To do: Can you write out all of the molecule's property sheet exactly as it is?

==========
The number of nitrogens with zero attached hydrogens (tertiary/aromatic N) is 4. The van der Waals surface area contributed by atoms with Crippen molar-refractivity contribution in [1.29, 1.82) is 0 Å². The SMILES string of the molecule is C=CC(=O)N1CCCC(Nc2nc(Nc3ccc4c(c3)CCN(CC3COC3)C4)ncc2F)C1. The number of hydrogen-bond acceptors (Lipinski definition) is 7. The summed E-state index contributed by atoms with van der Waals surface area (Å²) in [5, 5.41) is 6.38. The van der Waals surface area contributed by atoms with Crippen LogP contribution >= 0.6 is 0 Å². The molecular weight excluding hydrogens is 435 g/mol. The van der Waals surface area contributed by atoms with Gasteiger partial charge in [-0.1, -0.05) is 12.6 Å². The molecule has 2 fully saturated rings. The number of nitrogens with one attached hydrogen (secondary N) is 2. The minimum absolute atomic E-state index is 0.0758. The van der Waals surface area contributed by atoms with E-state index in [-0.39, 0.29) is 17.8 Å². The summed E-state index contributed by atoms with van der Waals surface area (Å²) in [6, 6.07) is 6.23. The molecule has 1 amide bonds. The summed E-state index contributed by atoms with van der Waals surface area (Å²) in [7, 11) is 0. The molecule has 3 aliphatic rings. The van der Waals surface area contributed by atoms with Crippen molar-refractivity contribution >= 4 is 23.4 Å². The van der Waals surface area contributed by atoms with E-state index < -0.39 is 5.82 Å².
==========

The number of nitrogens with zero attached hydrogens (tertiary/aromatic N) is 4. The van der Waals surface area contributed by atoms with Crippen molar-refractivity contribution in [1.29, 1.82) is 0 Å². The SMILES string of the molecule is C=CC(=O)N1CCCC(Nc2nc(Nc3ccc4c(c3)CCN(CC3COC3)C4)ncc2F)C1. The number of hydrogen-bond acceptors (Lipinski definition) is 7. The summed E-state index contributed by atoms with van der Waals surface area (Å²) in [5, 5.41) is 6.38. The van der Waals surface area contributed by atoms with Crippen LogP contribution >= 0.6 is 0 Å². The molecular weight excluding hydrogens is 435 g/mol. The van der Waals surface area contributed by atoms with Gasteiger partial charge in [-0.1, -0.05) is 12.6 Å². The molecule has 2 fully saturated rings. The number of nitrogens with one attached hydrogen (secondary N) is 2. The minimum absolute atomic E-state index is 0.0758. The van der Waals surface area contributed by atoms with E-state index in [-0.39, 0.29) is 17.8 Å². The summed E-state index contributed by atoms with van der Waals surface area (Å²) in [6, 6.07) is 6.23. The molecule has 1 amide bonds. The summed E-state index contributed by atoms with van der Waals surface area (Å²) in [7, 11) is 0. The molecule has 3 aliphatic rings. The van der Waals surface area contributed by atoms with Crippen molar-refractivity contribution >= 4 is 23.4 Å². The van der Waals surface area contributed by atoms with E-state index < -0.39 is 5.82 Å².